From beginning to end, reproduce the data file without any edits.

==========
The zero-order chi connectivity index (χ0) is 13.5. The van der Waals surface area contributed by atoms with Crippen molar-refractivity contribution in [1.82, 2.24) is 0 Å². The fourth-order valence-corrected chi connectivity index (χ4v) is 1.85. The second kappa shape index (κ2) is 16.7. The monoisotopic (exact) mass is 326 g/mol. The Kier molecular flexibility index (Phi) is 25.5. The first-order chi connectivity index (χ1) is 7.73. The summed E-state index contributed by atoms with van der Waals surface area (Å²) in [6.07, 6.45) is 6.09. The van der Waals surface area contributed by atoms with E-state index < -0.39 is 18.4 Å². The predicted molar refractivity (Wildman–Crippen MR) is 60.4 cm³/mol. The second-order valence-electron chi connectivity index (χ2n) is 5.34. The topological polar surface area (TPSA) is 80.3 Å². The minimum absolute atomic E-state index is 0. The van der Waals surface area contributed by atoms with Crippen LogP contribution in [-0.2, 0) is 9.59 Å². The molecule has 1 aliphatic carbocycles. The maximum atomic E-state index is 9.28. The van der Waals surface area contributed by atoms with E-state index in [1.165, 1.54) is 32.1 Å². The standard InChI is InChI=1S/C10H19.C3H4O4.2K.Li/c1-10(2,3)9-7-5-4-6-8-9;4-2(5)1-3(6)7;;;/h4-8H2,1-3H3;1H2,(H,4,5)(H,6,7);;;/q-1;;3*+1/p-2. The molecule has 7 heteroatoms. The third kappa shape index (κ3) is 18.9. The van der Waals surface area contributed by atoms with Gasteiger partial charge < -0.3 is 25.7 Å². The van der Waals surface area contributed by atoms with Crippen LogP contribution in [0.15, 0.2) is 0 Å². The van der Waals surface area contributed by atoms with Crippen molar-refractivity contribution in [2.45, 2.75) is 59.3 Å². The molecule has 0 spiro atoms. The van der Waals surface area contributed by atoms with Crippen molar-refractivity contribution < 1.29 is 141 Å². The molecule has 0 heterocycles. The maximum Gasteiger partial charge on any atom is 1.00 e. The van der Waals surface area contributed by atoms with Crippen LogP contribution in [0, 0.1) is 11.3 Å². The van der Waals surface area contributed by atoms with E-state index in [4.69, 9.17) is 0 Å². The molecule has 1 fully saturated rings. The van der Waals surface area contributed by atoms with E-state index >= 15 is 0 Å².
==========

The zero-order chi connectivity index (χ0) is 13.5. The van der Waals surface area contributed by atoms with Crippen molar-refractivity contribution in [1.82, 2.24) is 0 Å². The fourth-order valence-corrected chi connectivity index (χ4v) is 1.85. The second kappa shape index (κ2) is 16.7. The monoisotopic (exact) mass is 326 g/mol. The Kier molecular flexibility index (Phi) is 25.5. The first-order chi connectivity index (χ1) is 7.73. The summed E-state index contributed by atoms with van der Waals surface area (Å²) in [6.07, 6.45) is 6.09. The van der Waals surface area contributed by atoms with E-state index < -0.39 is 18.4 Å². The predicted molar refractivity (Wildman–Crippen MR) is 60.4 cm³/mol. The second-order valence-electron chi connectivity index (χ2n) is 5.34. The topological polar surface area (TPSA) is 80.3 Å². The minimum absolute atomic E-state index is 0. The van der Waals surface area contributed by atoms with Crippen LogP contribution in [-0.2, 0) is 9.59 Å². The molecule has 1 aliphatic carbocycles. The maximum atomic E-state index is 9.28. The van der Waals surface area contributed by atoms with E-state index in [1.165, 1.54) is 32.1 Å². The standard InChI is InChI=1S/C10H19.C3H4O4.2K.Li/c1-10(2,3)9-7-5-4-6-8-9;4-2(5)1-3(6)7;;;/h4-8H2,1-3H3;1H2,(H,4,5)(H,6,7);;;/q-1;;3*+1/p-2. The molecule has 7 heteroatoms. The third kappa shape index (κ3) is 18.9. The van der Waals surface area contributed by atoms with Gasteiger partial charge < -0.3 is 25.7 Å². The van der Waals surface area contributed by atoms with Crippen LogP contribution in [0.15, 0.2) is 0 Å². The van der Waals surface area contributed by atoms with Crippen molar-refractivity contribution in [2.45, 2.75) is 59.3 Å². The molecule has 0 spiro atoms. The van der Waals surface area contributed by atoms with Crippen molar-refractivity contribution < 1.29 is 141 Å². The molecule has 0 heterocycles. The maximum Gasteiger partial charge on any atom is 1.00 e. The van der Waals surface area contributed by atoms with Crippen LogP contribution in [0, 0.1) is 11.3 Å². The van der Waals surface area contributed by atoms with E-state index in [4.69, 9.17) is 0 Å². The molecule has 1 fully saturated rings. The van der Waals surface area contributed by atoms with E-state index >= 15 is 0 Å².